MARINE CORPS WEAPONS & VEHICLES
Marines found themselves engaged in combat
operations during 2016 in Iraq and Syria against
the forces of the Islamic State in Iraq and Syria
(ISIS). A Special Purpose Marine Air-Ground
Task Forces-Crisis Response (SPMAGTF-CR) in
the Persian Gulf region has flown air strikes and
provided other support to U.S. Central Command.
AV-8B Harrier II pilots also have flown strikes
from amphibious assault ships in the Persian Gulf.
Marines returned, in a manner, “to the shores of Tripoli,”
with AV-8Bs and AH-1W Super Cobra helicopters flying air
strikes from the amphibious assault ship USS Wasp beginning in
August 2016 against ISIS insurgents in Sirte, Libya. The embarked
Marine Expeditionary Unit also took the RQ-21A Blackjack
unmanned aerial system on its first shipboard deployment.
At the same time, the Marine Corps is returning to its
expeditionary amphibious roots as it focuses on the Asia-Pacific region in accordance with the January 2012 Defense
Strategic Guidance. The Corps is expanding its presence in the
region, having established a regular rotation of units to northern Australia for joint training, preparing for moving some
units to Guam, and restoring and modernizing equipment and
material for its units in the Western Pacific.
The Marine Corps is emphasizing its close relationship
with the Navy and its ability to project power from the sea.
Forcible entry remains a primary capability. It also has experimented with alternate forms of shipping for amphibious lift.
Ray Mabus, outgoing secretary of the Navy, oversees
the Marine Corps’ budget of approximately $25 billion. The
service is led by Gen. Robert B. Neller, an infantry officer
who became the 37th commandant of the Marine Corps in
Neller introduced an updated Marine Corps Operating
Concept in September 2016. “The current and future fight may
not be what we experienced in the past,” he said in the doc-
ument. “It encompasses not just the domains of air, land and
sea, but also space and the cyber domain. It will include infor-
mation operations and operations across the electromagnetic
spectrum. It will involve more rapidly changing and evolving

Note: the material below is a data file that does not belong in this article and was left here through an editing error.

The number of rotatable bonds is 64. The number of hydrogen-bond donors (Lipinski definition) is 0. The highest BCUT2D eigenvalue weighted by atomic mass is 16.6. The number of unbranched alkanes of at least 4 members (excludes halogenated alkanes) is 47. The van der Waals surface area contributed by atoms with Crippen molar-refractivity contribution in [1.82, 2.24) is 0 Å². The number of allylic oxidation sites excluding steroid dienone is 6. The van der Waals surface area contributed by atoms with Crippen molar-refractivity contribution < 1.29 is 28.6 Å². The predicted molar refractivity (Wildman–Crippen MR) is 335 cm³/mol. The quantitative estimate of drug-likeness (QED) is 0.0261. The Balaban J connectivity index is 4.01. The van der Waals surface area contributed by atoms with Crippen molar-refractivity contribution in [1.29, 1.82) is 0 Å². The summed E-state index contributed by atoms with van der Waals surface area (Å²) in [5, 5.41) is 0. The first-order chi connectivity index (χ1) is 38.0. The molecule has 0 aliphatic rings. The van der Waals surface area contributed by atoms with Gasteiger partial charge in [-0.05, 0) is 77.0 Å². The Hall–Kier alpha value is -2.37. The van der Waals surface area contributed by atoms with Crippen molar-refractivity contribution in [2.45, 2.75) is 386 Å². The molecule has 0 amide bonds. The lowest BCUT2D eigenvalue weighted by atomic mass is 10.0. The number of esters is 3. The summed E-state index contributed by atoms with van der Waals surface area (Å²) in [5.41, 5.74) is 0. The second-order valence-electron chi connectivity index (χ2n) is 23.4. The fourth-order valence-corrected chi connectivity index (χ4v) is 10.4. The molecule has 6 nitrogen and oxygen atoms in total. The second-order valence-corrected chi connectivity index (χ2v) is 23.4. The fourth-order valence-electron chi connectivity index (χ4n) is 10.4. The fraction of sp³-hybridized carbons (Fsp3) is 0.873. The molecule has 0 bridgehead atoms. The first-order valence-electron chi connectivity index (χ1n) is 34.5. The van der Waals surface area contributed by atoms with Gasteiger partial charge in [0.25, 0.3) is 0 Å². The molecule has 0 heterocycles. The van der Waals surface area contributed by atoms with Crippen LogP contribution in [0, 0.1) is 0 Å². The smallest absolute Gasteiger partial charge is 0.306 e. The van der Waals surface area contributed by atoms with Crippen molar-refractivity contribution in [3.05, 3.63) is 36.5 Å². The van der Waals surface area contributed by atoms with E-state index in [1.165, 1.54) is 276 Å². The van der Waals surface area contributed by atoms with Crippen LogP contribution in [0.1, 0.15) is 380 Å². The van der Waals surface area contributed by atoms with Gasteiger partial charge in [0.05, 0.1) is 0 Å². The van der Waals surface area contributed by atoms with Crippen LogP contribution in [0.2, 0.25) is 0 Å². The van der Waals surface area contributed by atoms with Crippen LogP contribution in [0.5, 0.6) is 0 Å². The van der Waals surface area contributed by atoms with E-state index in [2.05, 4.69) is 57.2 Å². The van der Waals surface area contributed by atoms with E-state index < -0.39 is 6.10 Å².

technologies and concepts, which will force us to be more
agile, flexible and adaptable.”
Neller has assumed the task of reshaping the Marine Corps
to whatever force levels will be allowed by constrictive defense
budgets. The Corps considers 186,800 Marines to be the level
needed to meet steady-state requirements and still be able
to go to war. Congress has responded to the Corps’ needs by
authorizing a 3,000-Marine increase to 185,000 in fiscal 2017.
Whether it can sustain that level in the current budget climate
over the long term remains a question.
The Corps also has restructured its Marine Expeditionary
Brigades as rapid-response forces for specific geographic
regions, while continuing to deploy Marine Expeditionary
Units with amphibious ready groups. In addition to the
SPMAGTF-CR in the Persian Gulf, the Marine Corps fields a
SPMAGTF-CR in Europe to respond to African crises.
The top acquisition priorities for the Corps are the
Amphibious Combat Vehicle (ACV) and the F-35B Lightning
II joint strike fighter. The ACV is needed to replace the AAV7
assault amphibious vehicle that has served since the early 1970s.
The Corps’ first F-35B squadron forward deploys to Japan in
January 2017 and a second is in transition to the aircraft.
The CH-53K King Stallion heavy-lift helicopter, now going
through its flight test program, is needed to replace the ser-
vice’s CH-53E Super Stallions, two of which were lost in a
midair mishap in 2016. The Corps’ aviation force has suffered
an increase in flight mishaps resulting from a lack of funds
for flight hours and aircraft maintenance, which Congress
addressed by increased readiness funding for 2017. n
A U.S. Marine participates in a field training exercise during Exercise Iron
Sword 16 in Rukla Training Area, Lithuania, Nov. 29, 2016.